Even if you take a solo trip to Switzerland (or anywhere) that doesn’t mean that you’ll be alone the entire time. On my last night, I went to this cute, casual restaurant that serves Swiss-German food and I sat outside at a table for four (it was the only table available). After hanging out for a few minutes, two women walked up to the table, and the one asked if anyone was sitting next to me. If I’m honest, I was shocked – in the states, no one would ask to sit at a table with a stranger (unless it’s a communal table). I’m not sure if this restaurant’s tables are communal or not, but these two locals joined me for dinner! They didn’t live in Bern, but outside the city and worked as nurses in town. They were enjoying a nice meal before heading home that evening. We chatted up a storm and had the best time. It was one of the most memorable moments of my trip.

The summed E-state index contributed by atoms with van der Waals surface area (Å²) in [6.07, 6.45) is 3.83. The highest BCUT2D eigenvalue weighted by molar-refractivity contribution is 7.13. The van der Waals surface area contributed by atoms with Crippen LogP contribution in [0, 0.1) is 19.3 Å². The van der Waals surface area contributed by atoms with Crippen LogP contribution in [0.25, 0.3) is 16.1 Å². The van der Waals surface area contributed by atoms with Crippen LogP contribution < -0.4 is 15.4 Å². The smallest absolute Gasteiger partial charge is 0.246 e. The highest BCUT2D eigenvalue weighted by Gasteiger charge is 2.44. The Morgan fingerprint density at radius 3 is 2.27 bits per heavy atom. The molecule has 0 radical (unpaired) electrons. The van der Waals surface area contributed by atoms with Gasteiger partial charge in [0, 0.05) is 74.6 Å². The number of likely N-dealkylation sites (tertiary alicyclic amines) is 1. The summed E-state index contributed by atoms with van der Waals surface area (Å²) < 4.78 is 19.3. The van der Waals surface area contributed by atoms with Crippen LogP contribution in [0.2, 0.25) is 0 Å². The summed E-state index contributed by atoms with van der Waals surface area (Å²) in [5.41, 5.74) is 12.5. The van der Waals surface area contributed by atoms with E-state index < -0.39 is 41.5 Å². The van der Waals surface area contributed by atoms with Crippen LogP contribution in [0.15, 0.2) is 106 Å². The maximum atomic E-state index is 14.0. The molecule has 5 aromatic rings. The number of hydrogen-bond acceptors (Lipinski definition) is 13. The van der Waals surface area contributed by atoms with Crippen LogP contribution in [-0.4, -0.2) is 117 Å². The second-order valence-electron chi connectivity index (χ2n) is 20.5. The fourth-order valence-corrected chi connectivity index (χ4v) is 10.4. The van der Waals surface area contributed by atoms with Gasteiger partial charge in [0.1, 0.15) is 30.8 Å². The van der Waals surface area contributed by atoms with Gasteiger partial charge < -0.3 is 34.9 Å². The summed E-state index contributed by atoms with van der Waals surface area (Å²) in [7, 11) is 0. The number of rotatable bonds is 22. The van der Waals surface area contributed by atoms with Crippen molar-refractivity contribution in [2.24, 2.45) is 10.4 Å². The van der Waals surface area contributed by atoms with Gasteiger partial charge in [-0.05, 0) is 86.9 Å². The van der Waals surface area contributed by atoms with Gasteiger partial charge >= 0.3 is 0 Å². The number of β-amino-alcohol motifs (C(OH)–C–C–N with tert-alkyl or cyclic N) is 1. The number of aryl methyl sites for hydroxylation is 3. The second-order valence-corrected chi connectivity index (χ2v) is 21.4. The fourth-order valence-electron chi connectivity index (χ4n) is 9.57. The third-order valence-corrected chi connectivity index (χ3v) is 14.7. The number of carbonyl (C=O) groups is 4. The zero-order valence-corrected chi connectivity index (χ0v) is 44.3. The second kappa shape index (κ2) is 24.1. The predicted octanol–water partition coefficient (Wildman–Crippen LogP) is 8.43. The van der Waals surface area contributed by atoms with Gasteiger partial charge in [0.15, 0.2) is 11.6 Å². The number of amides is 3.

Taking a solo trip to Switzerland….
Switzerland is an excellent choice for a woman traveling solo for the first time (or anytime). As a city, Bern is very safe. It’s not too big and not too small, and for those with limited navigation skills, traveling around Bern is straightforward. I rode the tram from the train station to my hotel and back to the train when I left Bern. I rode the tram two other times and walked everywhere else. (I put in some miles.)
Is there anything negative about Bern?
Bern is an expensive city, and Switzerland as a whole is more expensive than other countries in Europe, so you’ll have to plan in advance and get crafty to make your money last. Because I live in New York, I am accustomed to higher prices, so I wasn’t surprised. But, know that you will have to budget more per day for food, drink, and general travel expenses when you visit Switzerland.
It’s easy to see why the Swiss are incredibly proud of their country. It’s also easy to fall in love with Switzerland! I know I did.
Did you know that Travel & Leisure voted Switzerland one of the best countries for solo travelers?
Many thanks to Bern Tourism for hosting me, and to Karin and Kevin Kunz of Hotel Allegro for allowing me to tag along on my first night and hang with the locals. Also thanks to Beatrice Lang of Bern Inside for showing me the lay of the land.